The Lion of England
The Lion of England is the crowned golden lion of England, which has been one of the supporters of the Royal Arms since the reign of Edward IV (1461–1483). It supports a shield showing the Arms of the United Kingdom as they have been since Queen Victoria's accession in 1837. In the first and last quarters of the shield are the arms of the House of Plantagenet (the "Lions of England", technically in heraldic language "Leopards of England"), taken from the arms of King Richard I (1157–1199), "The Lionheart". The lion and tressure (armorial border) of Scotland appear in the second, and the Harp of Ireland is in the third.
The White Greyhound of Richmond
The White Greyhound of Richmond was a badge of John of Gaunt, 1st Duke of Lancaster, Earl of Richmond, 3rd son of King Edward III. It was also used by his son King Henry IV and especially by King Henry VII. The Tudor double rose can be seen on the shield, one rose within another surmounted by a crown. It symbolizes the union of the two cadet houses of Plantagenet – the House of York and the House of Lancaster.
The Yale of Beaufort
The Yale was a mythical beast, supposedly white and covered with gold spots and able to swivel each of its horns independently. It descends to the Queen through King Henry VII, who inherited it from his mother, Lady Margaret Beaufort. The shield shows a portcullis surmounted by a royal crown. The portcullis (uncrowned) was a Beaufort badge, but was used both crowned and uncrowned by Henry VII.
The Red Dragon of Wales
The red dragon (Welsh: Y Ddraig Goch) is an ancient Welsh symbol, and a badge used by Owen Tudor. His grandson, Henry VII, took it as a token of his supposed descent from Cadwaladr, the last of the line of Maelgwn. The beast holds a shield bearing a lion in each quarter; this was the coat of arms of Llywelyn ap Gruffudd, the last native Prince of Wales.
The White Horse of Hanover
The White Horse of Hanover was introduced into the Royal Arms in 1714 when the crown of Great Britain passed to the Elector George of Hanover. This grandson of Elizabeth Stuart, sister of King Charles I, became George I, King of Great Britain and Ireland. The shield shows the leopards of England and the lion of Scotland in the first quarter, the fleur-de-lis of France in the second (brought into the royal arms of England by King Edward II) and the Irish harp in the third quarter. The fourth quarter shows the arms of Hanover.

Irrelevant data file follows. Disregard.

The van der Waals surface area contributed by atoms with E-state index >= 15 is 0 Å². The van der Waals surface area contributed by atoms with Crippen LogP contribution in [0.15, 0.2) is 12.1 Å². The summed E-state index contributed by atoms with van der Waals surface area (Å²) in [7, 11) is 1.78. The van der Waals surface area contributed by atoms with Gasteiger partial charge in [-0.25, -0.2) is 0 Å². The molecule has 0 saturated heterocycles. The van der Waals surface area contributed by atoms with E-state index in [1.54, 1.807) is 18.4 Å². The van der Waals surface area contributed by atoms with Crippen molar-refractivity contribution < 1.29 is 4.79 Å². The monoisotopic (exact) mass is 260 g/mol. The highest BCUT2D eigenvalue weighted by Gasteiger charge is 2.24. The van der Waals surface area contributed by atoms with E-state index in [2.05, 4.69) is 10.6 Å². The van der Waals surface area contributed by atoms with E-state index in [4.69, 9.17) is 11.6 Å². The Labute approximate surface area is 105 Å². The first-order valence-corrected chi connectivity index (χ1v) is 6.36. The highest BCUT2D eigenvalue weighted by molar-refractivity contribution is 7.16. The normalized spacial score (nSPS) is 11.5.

The White Lion of Mortimer
The White Lion of Mortimer descends to the Queen through Edward IV, from Anne de Mortimer. The shield shows a white rose encircled by a golden sun, known heraldically as a ‘white rose en soleil’ which is really a combination of two distinct badges. Both of these appear on the Great Seals of Edward IV and Richard III, and were used by George VI when Duke of York. Unlike the Lion of England, this beast is uncrowned.
The Unicorn of Scotland
From the end of the 16th century, two unicorns were adopted as the supporters of the Scottish Royal Arms. In 1603 the crown of England passed to James VI of Scotland, who then became James I of England. He took as supporters of his royal arms a crowned lion of England and one of his Scottish unicorns. The unicorn holds a shield showing the royal arms of Scotland, a lion rampant within a double tressure flory-counter-flory.
The Griffin of Edward III
The griffin of Edward III Queen's Beast is an ancient mythical beast. It was considered a beneficent creature, signifying courage and strength combined with guardianship, vigilance, swiftness and keen vision. It was closely associated with Edward III who engraved it on his private seal. The shield shows the Round Tower of Windsor Castle (where Edward III was born) with the Royal Standard flying from the turret, enclosed by two branches of oak surmounted by the royal crown.
The Black Bull of Clarence
The Black Bull of Clarence descended to the Queen through Edward IV. The shield shows the Royal Arms as they were borne by Edward IV and his brother Richard III as well as all the Sovereigns of the Houses of Lancaster and Tudor.
The Falcon of the Plantagenets
The falcon was first used by Edward III of the House of Plantagenet as his badge. It descended to Edward IV, who took it as his personal badge, the falcon standing within an open fetterlock. Originally closed, the slightly open fetterlock is supposed to refer to the struggle Edward IV had to obtain the throne — "he forced the lock and won the throne."
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- Queen's Beasts Coins on Royal Mint Bullion
- Photo of The Queen's Beasts in front of the annexe
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- The Queen's Beasts Silver Coins by Royal Mint
- The Queen's Beasts Gold Coins by Royal Mint
- Picture of Molly Guion painting the Queen's Beasts in 1953